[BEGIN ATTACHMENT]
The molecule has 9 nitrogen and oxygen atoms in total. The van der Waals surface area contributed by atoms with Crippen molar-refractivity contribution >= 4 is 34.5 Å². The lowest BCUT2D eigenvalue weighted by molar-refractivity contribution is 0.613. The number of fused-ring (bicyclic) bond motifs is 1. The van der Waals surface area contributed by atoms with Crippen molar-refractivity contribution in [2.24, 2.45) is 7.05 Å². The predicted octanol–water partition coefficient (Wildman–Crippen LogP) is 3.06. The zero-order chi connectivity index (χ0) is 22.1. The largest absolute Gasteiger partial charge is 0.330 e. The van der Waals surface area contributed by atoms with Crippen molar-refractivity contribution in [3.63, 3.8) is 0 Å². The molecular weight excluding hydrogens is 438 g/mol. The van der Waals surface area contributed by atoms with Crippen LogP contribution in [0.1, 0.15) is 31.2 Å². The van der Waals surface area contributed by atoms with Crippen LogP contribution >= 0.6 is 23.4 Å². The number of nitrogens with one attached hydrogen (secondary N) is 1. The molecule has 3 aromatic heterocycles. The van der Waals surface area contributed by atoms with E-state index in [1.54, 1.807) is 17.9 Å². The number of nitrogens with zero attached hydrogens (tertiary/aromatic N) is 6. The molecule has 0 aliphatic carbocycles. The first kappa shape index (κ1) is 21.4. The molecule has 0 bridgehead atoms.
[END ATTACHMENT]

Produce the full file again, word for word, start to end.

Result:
The molecule has 9 nitrogen and oxygen atoms in total. The van der Waals surface area contributed by atoms with Crippen molar-refractivity contribution >= 4 is 34.5 Å². The lowest BCUT2D eigenvalue weighted by molar-refractivity contribution is 0.613. The number of fused-ring (bicyclic) bond motifs is 1. The van der Waals surface area contributed by atoms with Crippen molar-refractivity contribution in [2.24, 2.45) is 7.05 Å². The predicted octanol–water partition coefficient (Wildman–Crippen LogP) is 3.06. The zero-order chi connectivity index (χ0) is 22.1. The largest absolute Gasteiger partial charge is 0.330 e. The van der Waals surface area contributed by atoms with Crippen molar-refractivity contribution in [3.63, 3.8) is 0 Å². The molecular weight excluding hydrogens is 438 g/mol. The van der Waals surface area contributed by atoms with Crippen LogP contribution in [0.1, 0.15) is 31.2 Å². The van der Waals surface area contributed by atoms with Crippen LogP contribution >= 0.6 is 23.4 Å². The number of nitrogens with one attached hydrogen (secondary N) is 1. The molecule has 3 aromatic heterocycles. The van der Waals surface area contributed by atoms with E-state index in [1.54, 1.807) is 17.9 Å². The number of nitrogens with zero attached hydrogens (tertiary/aromatic N) is 6. The molecule has 0 aliphatic carbocycles. The first kappa shape index (κ1) is 21.4. The molecule has 0 bridgehead atoms.